The Burke Chair is developing an analysis of the campaign that address all of these issues as it as it progresses. This analysis is based on comparisons with past campaigns, summaries of the problems in the unclassified data now being released, and summaries of the emerging problems in the campaign. It is now issuing the third major update, revision and expansion of that analysis. It is entitled The Air War Against the Islamic State: Operation Inherent Resolve and The Need for An “Adequacy of Resources", and is available on the CSIS web site at http://csis-website-prod.s3.amazonaws.com/s3fs-public/legacy_files/files/publication/141016_air_war_against_islamic_state.pdf
The analysis compares the level of effort in the air war against the Islamic State with the air wars in liberating Kuwait n 1991, Kosovo in 1999, invading Iraq in 2003-2011, and Afghanistan in 2001-2014 to illustrate these limits. The numbers and trends in past conflicts strongly suggest that the current effort in Iraq will be too small and too slow to achieve its desired result and address any of the questions and risks listed above.
It also, however, raises other issues. The unclassified data on air campaigns also raise major questions about the way in which the US is approaching air power. In a number of cases, the only unclassified totals and figures seem to be those for the USAF. There are no directly comparable summary data for the US Army, US Navy, and US Marine Corps. Moreover, the data on USAF strike sorties is provided in forms that do not break out the sorties for IS&R, UAVs, UCAVs, cruise missile, airlift, and refueling by campaign. Data on allied sorties is also not reported.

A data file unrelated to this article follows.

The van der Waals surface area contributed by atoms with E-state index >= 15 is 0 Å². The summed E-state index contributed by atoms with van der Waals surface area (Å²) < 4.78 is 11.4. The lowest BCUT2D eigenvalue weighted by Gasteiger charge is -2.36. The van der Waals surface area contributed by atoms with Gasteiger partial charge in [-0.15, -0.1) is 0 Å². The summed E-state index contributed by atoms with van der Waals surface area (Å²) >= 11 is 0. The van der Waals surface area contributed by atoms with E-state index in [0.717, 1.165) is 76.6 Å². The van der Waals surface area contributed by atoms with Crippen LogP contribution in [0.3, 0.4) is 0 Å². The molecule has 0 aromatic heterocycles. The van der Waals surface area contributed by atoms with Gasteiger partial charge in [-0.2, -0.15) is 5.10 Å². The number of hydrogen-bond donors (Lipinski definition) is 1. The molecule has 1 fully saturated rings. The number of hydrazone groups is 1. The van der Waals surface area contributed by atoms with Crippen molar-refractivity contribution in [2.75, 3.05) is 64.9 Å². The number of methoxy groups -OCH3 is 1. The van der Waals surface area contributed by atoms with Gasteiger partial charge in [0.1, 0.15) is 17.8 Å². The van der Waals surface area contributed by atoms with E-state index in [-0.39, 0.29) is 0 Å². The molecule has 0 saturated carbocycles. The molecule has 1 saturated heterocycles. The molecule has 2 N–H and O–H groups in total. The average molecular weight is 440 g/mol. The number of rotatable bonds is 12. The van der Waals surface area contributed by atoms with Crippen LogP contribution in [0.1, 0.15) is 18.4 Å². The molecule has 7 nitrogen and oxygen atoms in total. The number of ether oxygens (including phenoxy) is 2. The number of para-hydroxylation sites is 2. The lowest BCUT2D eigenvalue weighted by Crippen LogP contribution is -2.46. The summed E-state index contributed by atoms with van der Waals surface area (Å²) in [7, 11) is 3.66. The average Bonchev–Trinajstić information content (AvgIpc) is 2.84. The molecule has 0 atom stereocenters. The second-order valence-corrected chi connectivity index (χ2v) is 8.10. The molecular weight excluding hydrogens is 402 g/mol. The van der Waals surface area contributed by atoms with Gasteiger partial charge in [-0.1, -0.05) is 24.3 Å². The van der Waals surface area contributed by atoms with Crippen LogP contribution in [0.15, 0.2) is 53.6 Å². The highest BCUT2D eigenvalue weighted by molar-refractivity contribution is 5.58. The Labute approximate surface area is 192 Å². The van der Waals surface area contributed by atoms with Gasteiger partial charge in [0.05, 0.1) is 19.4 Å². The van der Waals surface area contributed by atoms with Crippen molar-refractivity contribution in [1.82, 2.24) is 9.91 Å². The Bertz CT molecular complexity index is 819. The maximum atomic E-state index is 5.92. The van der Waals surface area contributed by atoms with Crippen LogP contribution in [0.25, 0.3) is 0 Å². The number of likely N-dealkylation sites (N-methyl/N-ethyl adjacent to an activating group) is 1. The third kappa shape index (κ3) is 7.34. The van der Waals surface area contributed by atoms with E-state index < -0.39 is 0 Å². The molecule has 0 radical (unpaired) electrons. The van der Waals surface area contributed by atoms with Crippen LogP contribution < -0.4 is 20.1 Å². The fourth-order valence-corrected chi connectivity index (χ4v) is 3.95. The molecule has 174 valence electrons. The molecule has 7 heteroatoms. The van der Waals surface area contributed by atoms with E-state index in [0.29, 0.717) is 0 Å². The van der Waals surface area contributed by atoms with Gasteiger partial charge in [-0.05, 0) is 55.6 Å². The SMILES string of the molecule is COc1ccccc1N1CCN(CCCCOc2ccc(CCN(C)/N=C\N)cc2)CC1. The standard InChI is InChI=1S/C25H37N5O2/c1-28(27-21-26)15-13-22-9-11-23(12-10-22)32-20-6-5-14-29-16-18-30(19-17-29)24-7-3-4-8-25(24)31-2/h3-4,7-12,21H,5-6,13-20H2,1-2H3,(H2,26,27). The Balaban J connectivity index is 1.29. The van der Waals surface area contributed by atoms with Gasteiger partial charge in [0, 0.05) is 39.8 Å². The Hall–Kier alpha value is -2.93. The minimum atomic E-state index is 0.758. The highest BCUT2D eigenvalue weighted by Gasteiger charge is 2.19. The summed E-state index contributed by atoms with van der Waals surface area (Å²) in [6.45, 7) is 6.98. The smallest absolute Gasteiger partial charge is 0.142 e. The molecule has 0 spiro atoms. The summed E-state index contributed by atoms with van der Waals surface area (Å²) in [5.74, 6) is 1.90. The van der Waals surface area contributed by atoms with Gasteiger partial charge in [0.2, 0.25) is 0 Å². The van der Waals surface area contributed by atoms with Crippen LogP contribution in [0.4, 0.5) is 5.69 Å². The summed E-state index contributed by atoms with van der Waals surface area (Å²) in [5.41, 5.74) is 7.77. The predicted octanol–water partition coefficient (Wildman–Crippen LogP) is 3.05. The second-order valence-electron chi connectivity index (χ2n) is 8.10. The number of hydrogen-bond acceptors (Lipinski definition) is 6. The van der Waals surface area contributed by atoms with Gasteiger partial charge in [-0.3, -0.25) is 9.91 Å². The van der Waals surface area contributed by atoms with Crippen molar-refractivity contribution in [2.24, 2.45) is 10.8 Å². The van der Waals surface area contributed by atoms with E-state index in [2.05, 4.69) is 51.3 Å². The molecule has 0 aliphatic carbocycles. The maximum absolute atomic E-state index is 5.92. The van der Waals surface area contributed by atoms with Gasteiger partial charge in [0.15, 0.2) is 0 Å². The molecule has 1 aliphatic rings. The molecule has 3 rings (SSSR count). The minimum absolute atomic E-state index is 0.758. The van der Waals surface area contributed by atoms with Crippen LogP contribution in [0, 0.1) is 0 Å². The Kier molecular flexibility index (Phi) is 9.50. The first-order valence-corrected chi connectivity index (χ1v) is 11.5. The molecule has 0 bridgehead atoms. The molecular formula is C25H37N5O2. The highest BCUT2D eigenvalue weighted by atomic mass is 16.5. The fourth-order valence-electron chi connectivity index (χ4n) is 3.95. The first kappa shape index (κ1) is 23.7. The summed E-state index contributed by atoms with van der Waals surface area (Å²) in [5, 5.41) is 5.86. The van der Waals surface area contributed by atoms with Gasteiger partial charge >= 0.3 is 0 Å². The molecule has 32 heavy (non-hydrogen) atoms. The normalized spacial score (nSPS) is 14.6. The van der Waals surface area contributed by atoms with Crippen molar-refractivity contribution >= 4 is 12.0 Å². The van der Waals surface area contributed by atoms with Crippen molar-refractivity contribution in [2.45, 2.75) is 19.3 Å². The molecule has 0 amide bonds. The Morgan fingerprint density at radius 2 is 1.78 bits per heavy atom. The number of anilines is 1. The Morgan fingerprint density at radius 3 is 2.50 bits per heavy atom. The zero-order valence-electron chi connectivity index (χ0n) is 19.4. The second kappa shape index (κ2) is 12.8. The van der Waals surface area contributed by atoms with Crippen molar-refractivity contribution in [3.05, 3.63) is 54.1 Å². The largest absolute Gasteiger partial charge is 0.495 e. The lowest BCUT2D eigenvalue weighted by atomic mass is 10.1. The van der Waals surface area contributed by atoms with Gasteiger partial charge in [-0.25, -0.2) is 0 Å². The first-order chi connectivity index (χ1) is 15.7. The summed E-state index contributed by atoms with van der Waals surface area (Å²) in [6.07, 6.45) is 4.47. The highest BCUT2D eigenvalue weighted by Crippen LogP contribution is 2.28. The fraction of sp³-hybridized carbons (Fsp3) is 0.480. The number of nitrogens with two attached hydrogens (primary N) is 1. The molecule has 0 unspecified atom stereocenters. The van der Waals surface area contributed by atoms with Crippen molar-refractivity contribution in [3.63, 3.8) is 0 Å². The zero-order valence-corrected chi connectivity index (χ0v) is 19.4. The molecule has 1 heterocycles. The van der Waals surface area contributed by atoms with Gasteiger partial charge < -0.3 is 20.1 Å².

Rotary wing data are often missing – and the data for fixed and rotary wing activity that are available are not comparable – although “snapshots” of recent Army air activity show rotary wing and US Army UAV and UCAV have been critical aspects of recent air campaigns. This should be a key aspect of any debate over “boots on the ground” because of the increased risk of providing rotary wing support to Iraqi force forces and the fact AH-64 sorties have already been flown to support them.
At the same time, the ratio of strike sorties flown to sorties that actually fire munitions, raise questions about the need for forward deployments of small elements of ground troops as observers and advisors that can help weak or new Iraqi and Syrian rebel units make effective use of air support, both for targeting, overall tactics, and conduct of operations. This could be part of what may be a much broader need for forward deployed advisory elements if airpower is to be properly effective.